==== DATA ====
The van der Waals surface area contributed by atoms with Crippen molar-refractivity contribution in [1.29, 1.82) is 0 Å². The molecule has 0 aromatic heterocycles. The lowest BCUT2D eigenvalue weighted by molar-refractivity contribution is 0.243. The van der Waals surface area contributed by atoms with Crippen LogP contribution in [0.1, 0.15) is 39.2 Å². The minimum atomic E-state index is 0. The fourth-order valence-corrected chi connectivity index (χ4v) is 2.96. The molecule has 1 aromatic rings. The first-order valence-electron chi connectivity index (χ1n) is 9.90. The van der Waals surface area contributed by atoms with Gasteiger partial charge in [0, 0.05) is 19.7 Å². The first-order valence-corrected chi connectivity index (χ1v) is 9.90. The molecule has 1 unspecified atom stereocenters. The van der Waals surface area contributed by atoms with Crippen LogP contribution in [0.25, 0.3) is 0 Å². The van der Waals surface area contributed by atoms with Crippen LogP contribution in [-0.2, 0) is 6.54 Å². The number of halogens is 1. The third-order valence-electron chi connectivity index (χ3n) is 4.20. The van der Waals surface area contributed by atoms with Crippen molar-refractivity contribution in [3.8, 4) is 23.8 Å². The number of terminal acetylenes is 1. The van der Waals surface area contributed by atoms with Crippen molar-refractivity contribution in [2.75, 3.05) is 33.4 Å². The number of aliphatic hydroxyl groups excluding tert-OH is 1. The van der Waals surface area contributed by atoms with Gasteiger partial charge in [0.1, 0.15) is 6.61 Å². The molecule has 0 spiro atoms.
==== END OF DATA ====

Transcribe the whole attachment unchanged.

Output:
The van der Waals surface area contributed by atoms with Crippen molar-refractivity contribution in [1.29, 1.82) is 0 Å². The molecule has 0 aromatic heterocycles. The lowest BCUT2D eigenvalue weighted by molar-refractivity contribution is 0.243. The van der Waals surface area contributed by atoms with Crippen LogP contribution in [0.1, 0.15) is 39.2 Å². The minimum atomic E-state index is 0. The fourth-order valence-corrected chi connectivity index (χ4v) is 2.96. The molecule has 1 aromatic rings. The first-order valence-electron chi connectivity index (χ1n) is 9.90. The van der Waals surface area contributed by atoms with Gasteiger partial charge in [0, 0.05) is 19.7 Å². The first-order valence-corrected chi connectivity index (χ1v) is 9.90. The molecule has 1 unspecified atom stereocenters. The van der Waals surface area contributed by atoms with Crippen LogP contribution in [0.25, 0.3) is 0 Å². The van der Waals surface area contributed by atoms with Crippen LogP contribution in [-0.2, 0) is 6.54 Å². The number of halogens is 1. The third-order valence-electron chi connectivity index (χ3n) is 4.20. The van der Waals surface area contributed by atoms with Crippen molar-refractivity contribution in [3.8, 4) is 23.8 Å². The number of terminal acetylenes is 1. The van der Waals surface area contributed by atoms with Crippen molar-refractivity contribution in [2.75, 3.05) is 33.4 Å². The number of aliphatic hydroxyl groups excluding tert-OH is 1. The van der Waals surface area contributed by atoms with Gasteiger partial charge in [0.1, 0.15) is 6.61 Å². The molecule has 0 spiro atoms.